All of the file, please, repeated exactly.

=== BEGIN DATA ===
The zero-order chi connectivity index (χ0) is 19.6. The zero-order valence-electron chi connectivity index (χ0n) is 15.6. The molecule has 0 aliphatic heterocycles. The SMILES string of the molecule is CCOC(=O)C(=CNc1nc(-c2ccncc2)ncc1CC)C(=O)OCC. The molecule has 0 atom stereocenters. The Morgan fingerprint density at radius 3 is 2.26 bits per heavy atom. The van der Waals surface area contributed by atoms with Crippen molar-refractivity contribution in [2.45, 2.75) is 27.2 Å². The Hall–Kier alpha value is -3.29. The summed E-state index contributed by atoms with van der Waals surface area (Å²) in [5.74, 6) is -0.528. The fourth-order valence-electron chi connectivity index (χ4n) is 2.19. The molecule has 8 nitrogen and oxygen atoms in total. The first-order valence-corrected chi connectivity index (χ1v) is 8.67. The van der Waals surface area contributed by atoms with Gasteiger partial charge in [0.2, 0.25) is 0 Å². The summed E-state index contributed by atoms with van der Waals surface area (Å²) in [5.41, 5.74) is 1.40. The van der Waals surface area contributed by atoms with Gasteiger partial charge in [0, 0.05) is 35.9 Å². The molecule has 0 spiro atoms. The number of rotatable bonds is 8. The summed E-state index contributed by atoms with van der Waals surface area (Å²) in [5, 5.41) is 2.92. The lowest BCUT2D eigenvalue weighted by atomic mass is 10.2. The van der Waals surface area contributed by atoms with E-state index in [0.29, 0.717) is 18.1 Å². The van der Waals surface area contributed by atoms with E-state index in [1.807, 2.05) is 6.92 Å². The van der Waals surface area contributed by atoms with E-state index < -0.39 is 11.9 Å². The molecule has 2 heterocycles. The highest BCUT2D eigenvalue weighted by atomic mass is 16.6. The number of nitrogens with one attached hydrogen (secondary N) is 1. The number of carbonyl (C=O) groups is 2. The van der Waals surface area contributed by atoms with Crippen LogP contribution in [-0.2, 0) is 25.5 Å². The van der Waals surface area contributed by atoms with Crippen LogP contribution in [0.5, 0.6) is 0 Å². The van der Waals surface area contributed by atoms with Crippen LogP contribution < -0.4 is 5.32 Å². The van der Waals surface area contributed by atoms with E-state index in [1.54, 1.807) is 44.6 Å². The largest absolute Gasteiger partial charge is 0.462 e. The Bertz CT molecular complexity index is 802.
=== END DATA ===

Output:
The zero-order chi connectivity index (χ0) is 19.6. The zero-order valence-electron chi connectivity index (χ0n) is 15.6. The molecule has 0 aliphatic heterocycles. The SMILES string of the molecule is CCOC(=O)C(=CNc1nc(-c2ccncc2)ncc1CC)C(=O)OCC. The molecule has 0 atom stereocenters. The Morgan fingerprint density at radius 3 is 2.26 bits per heavy atom. The van der Waals surface area contributed by atoms with Crippen molar-refractivity contribution in [2.45, 2.75) is 27.2 Å². The Hall–Kier alpha value is -3.29. The summed E-state index contributed by atoms with van der Waals surface area (Å²) in [5.74, 6) is -0.528. The fourth-order valence-electron chi connectivity index (χ4n) is 2.19. The molecule has 8 nitrogen and oxygen atoms in total. The first-order valence-corrected chi connectivity index (χ1v) is 8.67. The van der Waals surface area contributed by atoms with Gasteiger partial charge in [0.2, 0.25) is 0 Å². The summed E-state index contributed by atoms with van der Waals surface area (Å²) in [5.41, 5.74) is 1.40. The van der Waals surface area contributed by atoms with Gasteiger partial charge in [0, 0.05) is 35.9 Å². The molecule has 0 spiro atoms. The number of rotatable bonds is 8. The summed E-state index contributed by atoms with van der Waals surface area (Å²) in [5, 5.41) is 2.92. The lowest BCUT2D eigenvalue weighted by atomic mass is 10.2. The van der Waals surface area contributed by atoms with E-state index in [0.29, 0.717) is 18.1 Å². The van der Waals surface area contributed by atoms with E-state index in [1.807, 2.05) is 6.92 Å². The van der Waals surface area contributed by atoms with E-state index < -0.39 is 11.9 Å². The molecule has 2 heterocycles. The highest BCUT2D eigenvalue weighted by atomic mass is 16.6. The number of nitrogens with one attached hydrogen (secondary N) is 1. The number of carbonyl (C=O) groups is 2. The van der Waals surface area contributed by atoms with Crippen LogP contribution in [-0.2, 0) is 25.5 Å². The van der Waals surface area contributed by atoms with Crippen LogP contribution in [0.5, 0.6) is 0 Å². The van der Waals surface area contributed by atoms with Crippen LogP contribution < -0.4 is 5.32 Å². The van der Waals surface area contributed by atoms with E-state index in [1.54, 1.807) is 44.6 Å². The largest absolute Gasteiger partial charge is 0.462 e. The Bertz CT molecular complexity index is 802.